I rode several hours on different days aboard different buses in Baq and never saw the sea nor the river. I know they are there. What I am conveying is that a person must go out of their way to see them. They are not an integral part of the Baq vistas. There are very few buildings over ten stories high. The city has the feel of a never ending suburb on the edges of a city. I saw only a few streets or neighborhoods that conveyed a sense of visual charm. Many may exist, but I did not experience them.
I did receive extraordinary hospitality from a man who directed me to the ‘casas de cambio’. The man and his wife were tending their small store when I asked them if they knew where I might find a place to exchange dollars for pesos. The man voluntarily (I did not ask) walked with me for seven city blocks directly to the cambio shop. I returned with him to his store and thanked he and his wife for their gracious help. When I told them the part of town I was staying they asked if I had family there. I sensed that they were concerned I might not find the place. I told them not to worry; that I knew how to get around. The man again (I did not ask) accompanied me to the bus stop and made sure I got on the right bus.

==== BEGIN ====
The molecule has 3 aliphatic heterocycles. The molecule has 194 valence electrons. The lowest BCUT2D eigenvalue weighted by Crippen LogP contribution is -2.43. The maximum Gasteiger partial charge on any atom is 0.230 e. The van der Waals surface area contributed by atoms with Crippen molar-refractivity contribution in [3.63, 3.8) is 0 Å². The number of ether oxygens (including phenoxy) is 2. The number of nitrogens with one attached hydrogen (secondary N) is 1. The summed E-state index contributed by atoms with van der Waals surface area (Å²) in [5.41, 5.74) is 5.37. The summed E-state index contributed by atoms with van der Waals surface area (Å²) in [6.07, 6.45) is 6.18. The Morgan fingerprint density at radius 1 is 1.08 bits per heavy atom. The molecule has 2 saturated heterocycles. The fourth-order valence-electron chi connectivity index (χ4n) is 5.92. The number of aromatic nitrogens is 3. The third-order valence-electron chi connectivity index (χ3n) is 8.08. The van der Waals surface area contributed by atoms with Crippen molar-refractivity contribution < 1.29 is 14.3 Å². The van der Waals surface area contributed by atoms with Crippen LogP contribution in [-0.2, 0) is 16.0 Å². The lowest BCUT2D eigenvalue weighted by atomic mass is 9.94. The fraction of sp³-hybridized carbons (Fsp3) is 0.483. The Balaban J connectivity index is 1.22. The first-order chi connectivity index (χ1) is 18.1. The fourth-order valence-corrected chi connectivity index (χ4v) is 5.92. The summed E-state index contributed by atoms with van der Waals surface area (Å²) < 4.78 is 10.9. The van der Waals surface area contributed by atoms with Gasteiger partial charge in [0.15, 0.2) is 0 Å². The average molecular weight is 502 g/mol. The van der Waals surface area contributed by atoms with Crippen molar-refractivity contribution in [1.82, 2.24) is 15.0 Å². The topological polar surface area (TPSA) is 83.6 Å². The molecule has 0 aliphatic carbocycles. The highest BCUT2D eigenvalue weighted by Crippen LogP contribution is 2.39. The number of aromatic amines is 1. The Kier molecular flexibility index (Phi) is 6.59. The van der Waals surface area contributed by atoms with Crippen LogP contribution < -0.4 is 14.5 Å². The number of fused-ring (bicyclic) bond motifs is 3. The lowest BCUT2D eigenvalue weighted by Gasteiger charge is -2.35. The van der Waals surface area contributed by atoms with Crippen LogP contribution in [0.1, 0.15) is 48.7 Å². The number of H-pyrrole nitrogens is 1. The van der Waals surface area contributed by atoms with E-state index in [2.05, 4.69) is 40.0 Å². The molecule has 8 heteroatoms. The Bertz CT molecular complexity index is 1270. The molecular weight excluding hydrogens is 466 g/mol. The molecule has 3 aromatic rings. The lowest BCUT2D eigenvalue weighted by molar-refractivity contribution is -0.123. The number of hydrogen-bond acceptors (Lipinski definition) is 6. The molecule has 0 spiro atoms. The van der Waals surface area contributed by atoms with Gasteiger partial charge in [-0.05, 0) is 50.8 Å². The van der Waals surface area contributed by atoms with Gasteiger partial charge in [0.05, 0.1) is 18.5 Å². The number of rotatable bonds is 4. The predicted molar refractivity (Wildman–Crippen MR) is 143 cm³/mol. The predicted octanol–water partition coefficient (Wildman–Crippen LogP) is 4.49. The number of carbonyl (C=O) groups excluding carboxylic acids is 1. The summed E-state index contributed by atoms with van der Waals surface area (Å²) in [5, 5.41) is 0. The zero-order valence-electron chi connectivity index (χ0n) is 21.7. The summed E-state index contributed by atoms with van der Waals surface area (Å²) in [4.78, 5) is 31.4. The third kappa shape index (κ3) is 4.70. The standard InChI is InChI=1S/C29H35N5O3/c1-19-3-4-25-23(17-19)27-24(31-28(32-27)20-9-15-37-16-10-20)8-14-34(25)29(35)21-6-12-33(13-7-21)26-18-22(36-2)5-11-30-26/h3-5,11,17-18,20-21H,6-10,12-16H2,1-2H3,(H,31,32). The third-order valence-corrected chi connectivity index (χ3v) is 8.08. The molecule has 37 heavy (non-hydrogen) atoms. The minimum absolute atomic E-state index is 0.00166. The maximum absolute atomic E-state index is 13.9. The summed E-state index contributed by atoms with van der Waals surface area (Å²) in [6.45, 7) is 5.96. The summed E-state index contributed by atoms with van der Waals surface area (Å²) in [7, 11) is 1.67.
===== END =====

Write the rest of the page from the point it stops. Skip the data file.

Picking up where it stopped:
Kindness and gracious behavior towards a stranger in town. I wish I heard of or could cite examples of these types of kindnesses directed to strangers visiting the US… especially in city environments. Maybe they do occur, but one would be hard pressed to find them in ‘mass media’ distribution sources. My ‘homeland’ (an expression I never heard prior to the day when the laws of Newtonian physics and ordinary common sense were suspended) is a culture which appears to emphasize the scandalous, the spectacular, and the sordid these days.
Spent only a few nights in my a/c digs in profoundly suburban Barranquilla. Never saw the ocean, nor the river. But did see hundreds of buses of many different sizes, shapes and conditions, mototaxis, horse drawn carts, and low rise buildings in various states of repair. Seems to me like Baq deserves to have it’s yearly carnival. I can only imagine…
Next up: Mompox